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Eight stubborn facts about housing policies

Luis Triveno's picture
A low-income residential neighborhood in Mumbai, India. Photo: Simone D. McCourtie / World Bank
As John Adams famously warned, “facts are stubborn things” that we cannot wish away. Governments in the developing world are finally facing up to the increasing need for affordable housing: today 1.2 billion people live in substandard housing; by 2030, 3 billion will need new housing. While challenges may vary by country, I believe there are at least eight “stubborn facts” about housing policy that should not be ignored:
  1. Poor families want livable neighborhoods, not slums. No family ends up in a shanty or barebones concrete structure by choice. Good housing, however, comes with a price tag that is prohibitive for the poor, who typically have no alternative but to accept levels of physical discomfort, overcrowding, legal insecurity, and dangers that would be scandalous in the US and Europe. In Latin America & the Caribbean, 1/3 of the urban population lives in informal settlements, where most of the housing does not comply with construction codes. In many African cities less than 10% of the population lives in formal housing.

  2. Substandard housing is not just a legal issue; it’s a matter of life and death. Inadequate housing exacerbates a multitude of physical and mental health risks: from asthma, allergies, and other respiratory problems to low self-esteem and other psychological issues. Worse still, slums are generally located where natural disasters are likely to do the most damage. In my country, Peru, an 8.0-degree earthquake near Lima would kill 50,000 people and destroy more than 200,000 houses, leaving 350,000 units uninhabitable.

  3. The formal housing market is not able to provide decent housing for everyone: government intervention is needed. In most countries, mortgage loans are usually limited to a maximum of 15 years and a 30% debt to income ratio. Therefore, an “affordable” house should cost between 3 and 5 times the mean annual income. In Sub-Saharan Africa, however, the average house costs 17 times the mean annual income.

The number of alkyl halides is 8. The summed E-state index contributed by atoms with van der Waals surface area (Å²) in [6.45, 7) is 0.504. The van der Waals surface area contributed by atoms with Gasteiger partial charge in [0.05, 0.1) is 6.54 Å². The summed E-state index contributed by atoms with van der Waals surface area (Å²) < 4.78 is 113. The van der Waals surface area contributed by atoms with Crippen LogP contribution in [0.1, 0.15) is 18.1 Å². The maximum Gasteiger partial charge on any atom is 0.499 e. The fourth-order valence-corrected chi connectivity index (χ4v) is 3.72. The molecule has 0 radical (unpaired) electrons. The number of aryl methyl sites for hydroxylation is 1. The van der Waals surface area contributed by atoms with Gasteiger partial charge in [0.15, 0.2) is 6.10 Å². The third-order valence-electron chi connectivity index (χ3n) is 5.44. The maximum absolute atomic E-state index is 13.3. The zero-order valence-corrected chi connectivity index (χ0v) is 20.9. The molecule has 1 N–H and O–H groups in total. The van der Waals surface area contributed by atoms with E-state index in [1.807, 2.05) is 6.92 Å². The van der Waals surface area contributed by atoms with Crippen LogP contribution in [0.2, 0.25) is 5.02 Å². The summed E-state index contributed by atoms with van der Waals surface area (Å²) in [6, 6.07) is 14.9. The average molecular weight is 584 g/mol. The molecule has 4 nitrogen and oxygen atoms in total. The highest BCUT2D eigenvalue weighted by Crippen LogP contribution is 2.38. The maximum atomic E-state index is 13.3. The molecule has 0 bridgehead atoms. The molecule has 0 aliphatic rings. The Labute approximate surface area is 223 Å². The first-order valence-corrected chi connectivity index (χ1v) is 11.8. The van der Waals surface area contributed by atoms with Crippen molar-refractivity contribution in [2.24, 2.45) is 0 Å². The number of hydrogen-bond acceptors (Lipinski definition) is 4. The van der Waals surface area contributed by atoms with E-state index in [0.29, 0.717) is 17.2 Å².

4. The menu of policy options is varied. Governments can provide assistance through direct subsidies or tax incentives. They can use their regulatory powers to influence private sector decisions regarding the availability of mortgages; the type, the quantity and the legal tenure of housing (ownership vs. rental); the cost of building vs. renovating. Housing programs can be deployed nationally or through block grants that give local governments more autonomy. Local governments can launch housing programs and finance urban redevelopment with their own revenues or through the use of land value capture instruments. International experience shows that the menu of housing policy options is varied and adaptable to countries with different contexts, income levels, institutions, and cultures.

  5. Financing must be combined with territorial planning. To be successful, government housing policies must achieve balanced and inclusive urban growth by promoting diversity, and by helping families work and build wealth. How authorities manage urban expansion and redevelop existing urban areas is critical. Mexico and the US, for example, have learned that concentrating housing in peri-urban areas and jobs in city centers increases transportation costs—and the government’s costs for providing infrastructure and decreasing pollution. Building basic urban infrastructure in Mexico is 50% more expensive in the periphery than in the center. In the US, households in very high-density areas generate about half the CO2 in their daily commuting compared to households in very low-density areas. In addition, smart territorial planning can help minimize the impact of natural disasters such as landslides or floods.